This week, Kenyans have been treated to yet another groundbreaking revelation – the discovery of deposits of Coltan – a rare ore that is critical in powering modern electronic gadgets.
Coltan, short for columbite–tantalite and industrially known as tantalite, has become the latest mineral sensation, ushering Kenya closer to the league of nations with the potential to drive the global tech industry.
Based on research findings, Coltan is found in granitic pegmatites, which are pockets where the final crystallization occurred in deep-seated molten rock. Pegmatites harbor numerous rare metals and feature exceptionally large crystals of certain common minerals.
This dull black metallic ore is rich with the elements niobium and tantalum. The tantalum extracted from Coltan forms the core of tantalum capacitors, a variety whose quality surpasses conventional capacitors due to their stability.
These capacitors, in turn, play a pivotal role in crafting the electronic marvels that have become an integral part of our daily lives – from mobile phones to laptops, car batteries, and even components in the aerospace industry, owing to tantalum’s high melting point quality.
As we navigate the realm of technological progress, Coltan emerges as a linchpin in the manufacturing of digital gadgets, influencing the growth of various industries and shaping consumer behaviors globally.
The surge in smartphone usage among Kenyans, with a staggering 62.96 million devices as of last year, underscores the indispensable role of Coltan in meeting the demands of the ever-expanding electronics industry.
Kenya’s discovery, therefore, opens new possibilities for the nation’s economy. Deposits have been unearthed in Embu, Samburu, Kitui, West Pokot, Kitui and Turkana counties.
Value of Kenya’s Coltan deposits
“A precious mineral has been found here (Embu County) and if you want to benefit you should not sell your land,” Mbeere South MP Nebart Muriuki told The EastAfrican.
Early projections show that the mineral find offers a glimmer of hope and could see the mining sector potentially contribute up to 10 percent of Kenya’s GDP.
The Ministry of Mining and Blue Economy is working to unveil the economic value of these deposits, fostering optimism for strategic investments that could help alleviate unemployment and drive local development.
According to Forbes, the value of coltan is determined by its tantalum content, with an average of Kes7,816 (US$48) per kilogram for the rare ore.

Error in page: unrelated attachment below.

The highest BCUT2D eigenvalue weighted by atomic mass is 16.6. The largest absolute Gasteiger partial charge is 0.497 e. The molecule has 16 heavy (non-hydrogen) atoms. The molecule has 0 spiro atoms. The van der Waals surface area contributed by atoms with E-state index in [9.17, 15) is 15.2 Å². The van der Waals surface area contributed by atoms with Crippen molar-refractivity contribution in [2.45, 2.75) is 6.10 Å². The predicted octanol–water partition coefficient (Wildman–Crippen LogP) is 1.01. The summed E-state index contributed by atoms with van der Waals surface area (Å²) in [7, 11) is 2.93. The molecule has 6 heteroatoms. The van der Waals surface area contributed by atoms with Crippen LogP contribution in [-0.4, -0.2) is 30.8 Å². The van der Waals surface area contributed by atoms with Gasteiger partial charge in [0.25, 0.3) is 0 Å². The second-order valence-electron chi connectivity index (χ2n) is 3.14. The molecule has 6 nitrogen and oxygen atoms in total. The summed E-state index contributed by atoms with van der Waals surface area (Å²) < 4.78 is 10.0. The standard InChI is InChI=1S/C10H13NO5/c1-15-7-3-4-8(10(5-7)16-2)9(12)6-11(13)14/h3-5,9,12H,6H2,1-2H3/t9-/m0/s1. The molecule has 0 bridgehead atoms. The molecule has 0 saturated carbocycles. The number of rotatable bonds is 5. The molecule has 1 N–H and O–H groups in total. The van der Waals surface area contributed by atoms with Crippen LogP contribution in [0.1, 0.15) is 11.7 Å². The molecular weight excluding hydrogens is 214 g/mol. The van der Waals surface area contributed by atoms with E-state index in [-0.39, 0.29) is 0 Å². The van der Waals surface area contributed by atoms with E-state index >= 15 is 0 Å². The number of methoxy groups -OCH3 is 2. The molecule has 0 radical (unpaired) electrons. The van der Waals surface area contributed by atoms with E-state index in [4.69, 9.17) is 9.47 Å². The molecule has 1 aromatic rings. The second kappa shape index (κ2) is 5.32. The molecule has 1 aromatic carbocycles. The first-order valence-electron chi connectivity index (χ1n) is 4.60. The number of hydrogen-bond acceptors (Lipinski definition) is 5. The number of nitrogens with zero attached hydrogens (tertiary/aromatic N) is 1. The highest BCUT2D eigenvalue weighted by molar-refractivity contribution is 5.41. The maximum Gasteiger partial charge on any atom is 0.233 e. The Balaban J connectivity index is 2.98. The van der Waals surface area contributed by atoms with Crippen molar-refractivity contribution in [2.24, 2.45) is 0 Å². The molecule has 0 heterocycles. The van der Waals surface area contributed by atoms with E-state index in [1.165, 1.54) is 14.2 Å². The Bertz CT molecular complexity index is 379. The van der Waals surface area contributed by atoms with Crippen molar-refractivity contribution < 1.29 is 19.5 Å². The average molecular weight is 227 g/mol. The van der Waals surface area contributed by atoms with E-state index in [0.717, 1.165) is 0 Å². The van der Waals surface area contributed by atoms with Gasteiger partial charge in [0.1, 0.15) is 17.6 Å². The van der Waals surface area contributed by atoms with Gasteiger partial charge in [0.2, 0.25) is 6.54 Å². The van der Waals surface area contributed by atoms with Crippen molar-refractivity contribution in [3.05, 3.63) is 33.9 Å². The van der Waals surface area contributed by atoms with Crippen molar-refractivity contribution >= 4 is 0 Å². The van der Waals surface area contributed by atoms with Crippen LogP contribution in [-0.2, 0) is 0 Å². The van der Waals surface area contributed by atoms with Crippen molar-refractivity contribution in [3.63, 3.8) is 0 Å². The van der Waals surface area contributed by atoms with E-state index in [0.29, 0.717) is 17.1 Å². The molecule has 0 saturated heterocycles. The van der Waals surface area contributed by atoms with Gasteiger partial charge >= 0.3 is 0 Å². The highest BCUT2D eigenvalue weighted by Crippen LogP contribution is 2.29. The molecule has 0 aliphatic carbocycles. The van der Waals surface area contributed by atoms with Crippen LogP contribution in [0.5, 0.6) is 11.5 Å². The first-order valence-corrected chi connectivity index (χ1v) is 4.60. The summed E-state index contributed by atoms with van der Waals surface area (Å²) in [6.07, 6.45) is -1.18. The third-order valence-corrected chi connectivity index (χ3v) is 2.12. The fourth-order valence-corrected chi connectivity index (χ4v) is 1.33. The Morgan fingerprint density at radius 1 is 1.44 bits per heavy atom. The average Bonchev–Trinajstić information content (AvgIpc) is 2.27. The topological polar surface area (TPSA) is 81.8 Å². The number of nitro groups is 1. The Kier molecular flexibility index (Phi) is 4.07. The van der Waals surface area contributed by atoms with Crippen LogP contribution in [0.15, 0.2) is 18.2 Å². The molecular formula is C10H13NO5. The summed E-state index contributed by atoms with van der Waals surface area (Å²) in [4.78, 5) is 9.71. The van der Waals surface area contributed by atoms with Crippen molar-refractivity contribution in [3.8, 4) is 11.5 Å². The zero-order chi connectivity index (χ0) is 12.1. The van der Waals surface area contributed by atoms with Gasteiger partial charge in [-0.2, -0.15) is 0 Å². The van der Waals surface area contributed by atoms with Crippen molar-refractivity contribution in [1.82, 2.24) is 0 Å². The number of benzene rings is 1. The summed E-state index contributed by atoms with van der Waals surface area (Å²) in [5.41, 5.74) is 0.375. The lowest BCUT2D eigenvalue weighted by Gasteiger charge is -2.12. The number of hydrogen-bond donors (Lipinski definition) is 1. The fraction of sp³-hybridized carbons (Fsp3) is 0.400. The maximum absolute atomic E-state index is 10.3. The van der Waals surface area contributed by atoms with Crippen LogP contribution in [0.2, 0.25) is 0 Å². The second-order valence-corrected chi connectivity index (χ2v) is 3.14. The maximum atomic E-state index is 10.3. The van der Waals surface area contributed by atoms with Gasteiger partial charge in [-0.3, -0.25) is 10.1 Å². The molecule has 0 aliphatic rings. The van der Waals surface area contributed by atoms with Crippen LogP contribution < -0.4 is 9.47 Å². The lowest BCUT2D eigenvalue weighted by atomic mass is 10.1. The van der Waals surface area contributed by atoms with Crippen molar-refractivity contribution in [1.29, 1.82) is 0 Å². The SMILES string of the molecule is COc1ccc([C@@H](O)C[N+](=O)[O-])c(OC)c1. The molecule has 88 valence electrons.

“We will leave our teams behind to do ground truthing so that we can now begin to assess the economic value of that particular mineral,” Mining, Blue Economy and Maritime Affairs Cabinet Secretary Salim Mvurya said.
As fate would have it, the coltan’s discovery aligns with the latest advancements in Kenya’s tech industry value chain.
Last year, President Wiliam Ruto launched East Africa Device Assembly Kenya (EADAK) the first local smartphone assembly plant, signaling a promising era for digital transformation in East Africa’s largest economy.
The Athi River-based facility, which can manufacture three million mobile phone units annually, holds the potential to become a digital gadgets manufacturing hub, utilizing capacitors sourced from Kenya’s Coltan deposits.
The Kenyan government, recognizing the significance of this discovery, plans to decentralize mineral-testing facilities and establish laboratories in multiple regions.
This framework is poised to ensure that 20 percent of mining revenue directly benefits counties where it is mined, while 10 percent is allocated for the welfare of residents.
This strategic approach aims to spur local development, reducing dependency on the allocation of funds from the central government.
In essence, Kenya’s Coltan deposits hold the potential of unveiling a transformative chapter, holding the promise of the nation becoming a significant player in the global Coltan market.
As the world watches, Kenya’s journey into the realm of this revolutionary commodity unveils not just a mineral, but a pathway to economic growth, technological prowess, and a future shaped by its natural resources.
The Coltan curse
Kenya may, however, need to look across the border to learn how not to harness the resource. The war-torn Democratic Republic of Congo currently holds the lion’s share, supplying 80 percent of the world’s Coltan.
Unfortunately, the pursuit of this precious metal has fueled conflict and unrest in the mineral-rich country for decades, revealing the darker side of the global demand for Coltan as well as other minerals.
In the DRC, miners encroach upon and harm, or sometimes even destroy forested areas in their pursuit of Coltan. The regions designated for Coltan mining also include National Parks such as the Kahuzi Biega National Park, the home of the mountain gorilla.
In this park alone, the gorilla population has been significantly reduced. Additionally, poverty is on the rise due to the displacement of local human communities by the miners, leading to the killing of gorillas for their meat.
Where else is Coltan found in the world?
- Democratic Republic of Congo (80%)
- Western Australia
- Thailand and Malaysia also generate Coltan as a by-product of tin mining and smelting